Sunday, October 12, 2014


Ken and Ginny gifted us with a set of pictures of the farm taken from the helicopter on Thursday, October 9. Here are those landmarks I photograph constantly from a different perspective. Here you see June's field with Little Canyon and Central Ridge in the distance. This is where we take our daily walks.

This is the only photo I cropped. See the little spot in the lower left corner? That's Mike and me.
 From over the north field
 And this is from the southwest -- behind the house and grove. You can barely make out the tiny spot -- Mike and me -- below the scab patch in June's field.
I like this picture. See the lane coming between the north field (left) and June's field (right). The house is situated so that the front porch looks towards June's field. The kitchen window faces the north field. This picture shows clearly that Jack and Ina, my grandparents, built their farmyard at the very edge of their property.

The fields are stubble at this time of year. I call it colorless. 
And now -- picture us waving frantically as the 'copter moved off toward Little Canyon.

Thanks for coming!

Friday, October 10, 2014


Ken called about 8:30 yesterday morning (Thursday, Oct. 9) to say that he and Ginny were celebrating her birthday with a helicopter ride. The plan was that they would fly up the Clearwater River from Lewiston to Dworshak Dam and the reservoir. Then, they would swing over the farm -- if they could find it, he said. He had found a map online, and I knew that would help more than anything I could say. Watch for the helicopter at about 10:30, he said -- give or take.

Allowing plenty of time, I went out to wait on the porch. When Mike came along, he thought it would be better if we were on the brow of the hill east of the yard (June's field) where they could see us. That's what we did -- sitting on the stubble to wait. Somehow Bess and Nellie knew we were waiting for something -- just not what. Bess pleaded with Mike for something more exciting while Nellie wandered around, keeping us in sight.

It was almost 11:00 when we finally heard the whir of a helicopter. And there it was -- circling overhead. I was ready with the camera, but it was difficult to get good shots of a moving target.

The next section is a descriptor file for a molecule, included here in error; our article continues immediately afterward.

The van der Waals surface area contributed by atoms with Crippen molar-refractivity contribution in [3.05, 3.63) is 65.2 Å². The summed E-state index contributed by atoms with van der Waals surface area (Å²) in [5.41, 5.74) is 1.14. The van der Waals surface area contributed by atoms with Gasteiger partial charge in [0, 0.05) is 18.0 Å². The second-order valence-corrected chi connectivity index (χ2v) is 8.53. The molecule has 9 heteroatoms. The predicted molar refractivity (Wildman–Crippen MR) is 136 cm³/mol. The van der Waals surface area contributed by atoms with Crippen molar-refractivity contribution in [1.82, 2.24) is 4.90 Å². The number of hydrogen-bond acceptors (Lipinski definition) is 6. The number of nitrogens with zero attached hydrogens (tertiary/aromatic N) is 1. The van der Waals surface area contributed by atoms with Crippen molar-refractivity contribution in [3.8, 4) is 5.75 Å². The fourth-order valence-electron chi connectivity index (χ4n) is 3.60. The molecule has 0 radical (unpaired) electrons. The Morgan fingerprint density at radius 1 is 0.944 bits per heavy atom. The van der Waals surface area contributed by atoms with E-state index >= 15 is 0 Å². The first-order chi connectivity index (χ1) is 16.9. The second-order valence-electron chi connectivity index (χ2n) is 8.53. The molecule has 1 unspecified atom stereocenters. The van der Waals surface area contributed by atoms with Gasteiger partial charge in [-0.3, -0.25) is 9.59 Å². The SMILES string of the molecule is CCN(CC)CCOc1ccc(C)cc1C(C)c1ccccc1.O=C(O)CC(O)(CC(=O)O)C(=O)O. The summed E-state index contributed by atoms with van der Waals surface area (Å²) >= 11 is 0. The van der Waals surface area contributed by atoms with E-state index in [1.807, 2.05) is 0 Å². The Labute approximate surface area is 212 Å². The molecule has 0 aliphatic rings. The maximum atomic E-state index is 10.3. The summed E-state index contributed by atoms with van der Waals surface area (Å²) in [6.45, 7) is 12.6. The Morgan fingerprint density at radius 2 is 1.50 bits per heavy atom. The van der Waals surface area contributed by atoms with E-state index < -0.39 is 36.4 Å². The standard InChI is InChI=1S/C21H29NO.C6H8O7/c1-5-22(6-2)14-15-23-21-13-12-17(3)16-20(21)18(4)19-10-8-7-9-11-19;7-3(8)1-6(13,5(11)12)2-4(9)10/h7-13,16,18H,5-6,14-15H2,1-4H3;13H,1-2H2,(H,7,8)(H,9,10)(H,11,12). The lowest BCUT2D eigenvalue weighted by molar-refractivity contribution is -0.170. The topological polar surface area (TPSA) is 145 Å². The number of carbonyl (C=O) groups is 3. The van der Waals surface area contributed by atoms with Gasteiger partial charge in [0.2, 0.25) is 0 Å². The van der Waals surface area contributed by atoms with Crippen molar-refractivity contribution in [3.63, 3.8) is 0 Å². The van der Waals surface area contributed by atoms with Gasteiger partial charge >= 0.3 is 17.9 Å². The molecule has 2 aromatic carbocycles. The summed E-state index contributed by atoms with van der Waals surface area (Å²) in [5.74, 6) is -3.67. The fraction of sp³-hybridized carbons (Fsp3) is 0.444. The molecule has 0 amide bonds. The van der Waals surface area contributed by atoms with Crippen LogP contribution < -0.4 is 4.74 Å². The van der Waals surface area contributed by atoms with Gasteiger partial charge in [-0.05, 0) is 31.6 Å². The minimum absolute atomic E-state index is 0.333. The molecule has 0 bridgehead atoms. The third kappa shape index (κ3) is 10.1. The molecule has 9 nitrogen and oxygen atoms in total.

The helicopter circled twice -- and then it was gone just as suddenly as it appeared. 

Thanks for coming by!

Thursday, October 9, 2014


I didn’t get on the road this Monday morning until about 7:00 am so I was dreading the rush hour traffic.  Following Kelly’s (Yancey’s wife) recommendation I headed south on Washington which parallels the Interstate.  I had to contend with quite a few traffic lights but at least I wasn’t stuck in slow traffic.  I moved over to the Interstate a bit sooner than she had recommended (I was really getting tired of the lights) but it turned out fine.  It was cool this morning and getting cooler as I was approaching the Continental Divide.  I believe it got down to 36 degrees but at least it was sunny.  I stopped in Summit County and picked up a couple of caches just a few hundred feet apart and this allowed me to walk around and get warmed up a bit.

More bubbles
I traveled quite a distance before leaving the Interstate at Rifle.  I had lunch (my usual sardines) at a big Rest Stop there on the river that I had visited on a previous trip.  After lunch I crossed the Colorado River and picked up a cache at a boat launch.  Before leaving Colorado I found a really neat cache called “Bubbles”.  You can see from the pictures how it got its name. I stopped at the state line and hiked down a little hill to get “Welcome to Utah”.

I cut across the northeast corner of Utah on Hwy 40 and then north on Hwy 191 along the east side of the Flaming Gorge before entering Wyoming.  I love riding through the Flaming Gorge although the west side is longer.  I believe this was the first time I’d done the east side.  I rode Hwy 191 to I-80 between Rock Springs and Green River.  I decided to stay in Green River since it was closer and in the direction toward home.  As it was I traveled 467 miles this day.  

Flaming Gorge Motel
My smokey room
Some places are white collar communities and some blue collar.  Green River is black collar.  It’s much smaller than Rock Springs and I believe most of the residents work in the oil fields (hence black collar).  I got a room at the very cheap Flaming Gorge Motel.